The city of Toronto plays host to one of the most vibrant business hubs and service industries in the country, drawing in millions of local residents and commuters. For many of the people fueling the city’s economy, a trip on the Toronto Transit Commission’s (TTC) is part of their daily routine.
City councillor and health board chair Joe Mihevc is calling for the TTC to back a study that will help determine the air quality of the underground portion of its services. A similar study from 2010 and 2011 revealed worrying data that “likened it to breathing the air in China’s capital, Beijing.”
The CEO of TTC, Andy Byford, dismissed those findings and claimed that the commission would conduct its own report later this year. Mihevc, however, wants the city’s medical officer to oversee an independent study.
“We need to understand what, if any, respiratory and other health impacts may result from the particles [mentioned in the 2010-11 report] for passengers on platforms and in trains,” said the councillor. He also stated the necessity for the TTC to understand the risk posed to its employees.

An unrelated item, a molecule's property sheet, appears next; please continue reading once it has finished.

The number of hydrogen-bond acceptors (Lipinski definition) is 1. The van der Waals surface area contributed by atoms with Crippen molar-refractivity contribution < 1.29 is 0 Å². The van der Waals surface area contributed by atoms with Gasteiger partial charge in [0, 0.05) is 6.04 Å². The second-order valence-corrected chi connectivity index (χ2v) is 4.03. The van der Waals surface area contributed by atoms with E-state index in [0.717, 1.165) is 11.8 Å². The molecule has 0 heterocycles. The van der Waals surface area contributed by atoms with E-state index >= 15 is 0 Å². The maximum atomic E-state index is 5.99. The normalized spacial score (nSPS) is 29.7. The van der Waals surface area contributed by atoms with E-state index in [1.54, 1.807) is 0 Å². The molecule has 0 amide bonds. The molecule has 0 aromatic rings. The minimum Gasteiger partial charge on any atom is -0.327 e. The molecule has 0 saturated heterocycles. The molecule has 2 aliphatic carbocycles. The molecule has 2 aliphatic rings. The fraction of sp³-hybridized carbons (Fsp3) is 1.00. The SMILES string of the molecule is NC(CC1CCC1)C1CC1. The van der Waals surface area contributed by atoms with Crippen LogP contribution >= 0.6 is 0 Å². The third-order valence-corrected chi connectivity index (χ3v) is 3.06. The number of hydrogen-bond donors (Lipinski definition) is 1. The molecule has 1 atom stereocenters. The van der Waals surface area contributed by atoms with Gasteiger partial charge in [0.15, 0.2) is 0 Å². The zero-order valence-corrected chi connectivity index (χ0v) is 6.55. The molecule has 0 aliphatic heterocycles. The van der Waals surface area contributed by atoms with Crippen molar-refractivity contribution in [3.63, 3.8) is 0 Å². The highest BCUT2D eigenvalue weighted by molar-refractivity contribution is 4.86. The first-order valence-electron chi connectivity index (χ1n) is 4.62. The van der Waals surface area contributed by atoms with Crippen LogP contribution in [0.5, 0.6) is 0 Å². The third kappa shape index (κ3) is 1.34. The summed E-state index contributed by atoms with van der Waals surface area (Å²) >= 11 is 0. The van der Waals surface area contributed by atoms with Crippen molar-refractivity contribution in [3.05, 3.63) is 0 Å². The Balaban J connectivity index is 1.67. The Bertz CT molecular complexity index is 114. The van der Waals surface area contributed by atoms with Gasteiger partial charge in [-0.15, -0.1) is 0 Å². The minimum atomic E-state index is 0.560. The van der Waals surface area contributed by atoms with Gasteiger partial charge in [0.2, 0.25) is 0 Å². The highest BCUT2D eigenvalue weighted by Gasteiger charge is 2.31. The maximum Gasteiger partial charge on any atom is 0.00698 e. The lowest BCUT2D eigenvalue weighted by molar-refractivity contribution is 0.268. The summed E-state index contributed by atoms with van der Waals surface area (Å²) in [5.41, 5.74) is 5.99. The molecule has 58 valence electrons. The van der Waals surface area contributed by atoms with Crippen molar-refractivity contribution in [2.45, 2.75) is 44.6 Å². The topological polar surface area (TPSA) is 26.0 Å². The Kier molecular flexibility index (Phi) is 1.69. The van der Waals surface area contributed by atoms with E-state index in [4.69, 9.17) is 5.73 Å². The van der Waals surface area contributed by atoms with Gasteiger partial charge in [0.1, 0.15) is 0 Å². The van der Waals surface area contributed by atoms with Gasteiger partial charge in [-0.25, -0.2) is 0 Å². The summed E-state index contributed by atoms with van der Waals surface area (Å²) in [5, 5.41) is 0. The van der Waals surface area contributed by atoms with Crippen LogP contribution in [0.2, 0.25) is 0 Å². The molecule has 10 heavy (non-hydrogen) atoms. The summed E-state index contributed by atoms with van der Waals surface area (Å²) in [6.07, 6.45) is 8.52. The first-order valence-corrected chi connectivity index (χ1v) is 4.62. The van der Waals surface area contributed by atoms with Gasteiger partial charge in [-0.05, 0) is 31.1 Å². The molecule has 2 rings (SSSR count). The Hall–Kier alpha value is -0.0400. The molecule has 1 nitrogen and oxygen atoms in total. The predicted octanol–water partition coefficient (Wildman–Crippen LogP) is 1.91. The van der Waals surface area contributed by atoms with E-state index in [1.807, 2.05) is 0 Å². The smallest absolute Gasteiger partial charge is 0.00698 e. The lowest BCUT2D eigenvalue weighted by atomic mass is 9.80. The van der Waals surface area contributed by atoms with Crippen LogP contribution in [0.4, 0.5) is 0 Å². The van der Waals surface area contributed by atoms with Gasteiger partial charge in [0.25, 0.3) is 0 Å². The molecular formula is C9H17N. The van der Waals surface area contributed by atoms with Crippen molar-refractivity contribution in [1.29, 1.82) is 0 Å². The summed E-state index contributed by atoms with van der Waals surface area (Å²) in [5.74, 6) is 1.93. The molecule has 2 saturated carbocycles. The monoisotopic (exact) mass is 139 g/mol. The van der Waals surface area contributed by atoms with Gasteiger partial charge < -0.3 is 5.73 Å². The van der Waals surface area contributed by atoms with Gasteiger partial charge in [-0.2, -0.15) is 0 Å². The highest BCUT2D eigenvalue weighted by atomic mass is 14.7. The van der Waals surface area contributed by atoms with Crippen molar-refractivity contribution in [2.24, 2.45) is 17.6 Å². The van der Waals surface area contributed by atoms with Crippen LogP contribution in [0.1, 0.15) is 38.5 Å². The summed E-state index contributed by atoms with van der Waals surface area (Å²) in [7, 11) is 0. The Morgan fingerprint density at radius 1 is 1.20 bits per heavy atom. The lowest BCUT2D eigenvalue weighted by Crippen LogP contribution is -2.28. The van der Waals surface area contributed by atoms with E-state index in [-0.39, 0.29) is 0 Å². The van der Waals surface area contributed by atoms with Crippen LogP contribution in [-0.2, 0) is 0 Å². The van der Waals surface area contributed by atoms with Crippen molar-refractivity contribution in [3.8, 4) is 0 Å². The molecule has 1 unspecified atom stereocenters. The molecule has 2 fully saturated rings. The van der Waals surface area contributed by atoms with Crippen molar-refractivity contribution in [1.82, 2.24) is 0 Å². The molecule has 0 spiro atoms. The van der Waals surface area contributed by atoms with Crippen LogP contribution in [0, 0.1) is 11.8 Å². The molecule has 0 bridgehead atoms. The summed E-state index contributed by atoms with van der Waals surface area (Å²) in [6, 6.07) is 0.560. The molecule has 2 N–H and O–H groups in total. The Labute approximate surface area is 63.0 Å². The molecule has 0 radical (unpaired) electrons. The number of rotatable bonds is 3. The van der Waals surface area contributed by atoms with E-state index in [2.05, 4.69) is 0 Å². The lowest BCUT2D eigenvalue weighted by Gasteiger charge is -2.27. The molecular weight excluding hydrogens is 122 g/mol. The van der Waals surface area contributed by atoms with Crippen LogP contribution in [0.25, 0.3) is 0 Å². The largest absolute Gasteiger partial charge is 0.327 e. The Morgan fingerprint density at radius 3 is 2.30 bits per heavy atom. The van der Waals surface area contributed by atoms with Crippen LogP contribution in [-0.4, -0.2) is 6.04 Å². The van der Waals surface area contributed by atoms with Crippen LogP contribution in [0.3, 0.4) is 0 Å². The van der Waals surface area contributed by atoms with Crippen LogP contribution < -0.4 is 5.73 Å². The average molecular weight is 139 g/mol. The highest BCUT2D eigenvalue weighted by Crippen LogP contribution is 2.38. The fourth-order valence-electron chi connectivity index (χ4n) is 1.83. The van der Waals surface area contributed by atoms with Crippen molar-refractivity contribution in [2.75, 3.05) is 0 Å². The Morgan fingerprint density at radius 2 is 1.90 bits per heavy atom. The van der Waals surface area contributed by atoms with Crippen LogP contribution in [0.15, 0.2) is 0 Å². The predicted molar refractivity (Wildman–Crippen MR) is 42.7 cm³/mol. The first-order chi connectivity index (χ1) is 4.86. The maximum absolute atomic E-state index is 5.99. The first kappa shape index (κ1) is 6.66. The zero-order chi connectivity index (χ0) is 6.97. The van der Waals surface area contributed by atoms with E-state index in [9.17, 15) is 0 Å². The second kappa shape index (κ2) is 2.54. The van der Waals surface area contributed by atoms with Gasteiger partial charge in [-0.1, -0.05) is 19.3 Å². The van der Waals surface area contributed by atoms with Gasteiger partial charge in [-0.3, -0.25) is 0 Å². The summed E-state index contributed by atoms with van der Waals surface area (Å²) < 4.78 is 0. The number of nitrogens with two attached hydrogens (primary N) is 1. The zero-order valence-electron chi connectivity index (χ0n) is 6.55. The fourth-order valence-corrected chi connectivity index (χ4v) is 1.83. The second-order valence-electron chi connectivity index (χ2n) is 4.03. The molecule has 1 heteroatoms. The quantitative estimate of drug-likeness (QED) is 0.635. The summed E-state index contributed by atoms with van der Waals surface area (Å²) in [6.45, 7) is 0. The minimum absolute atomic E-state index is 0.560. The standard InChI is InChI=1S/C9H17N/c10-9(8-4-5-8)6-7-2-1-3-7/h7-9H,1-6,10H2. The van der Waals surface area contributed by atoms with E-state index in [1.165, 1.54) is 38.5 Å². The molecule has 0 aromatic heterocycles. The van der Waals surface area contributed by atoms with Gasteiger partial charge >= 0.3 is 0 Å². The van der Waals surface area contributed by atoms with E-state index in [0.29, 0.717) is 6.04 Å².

The need for a new study derives from upgrades the TTC has installed since the latest report, including better ventilation systems in subway cars. Despite the fact that Byford now says the TTC “is exceeding targets” related to cleanliness, the impartial oversight sought by Mihevc would add legitimacy to the findings, which frequent subway users would no doubt appreciate.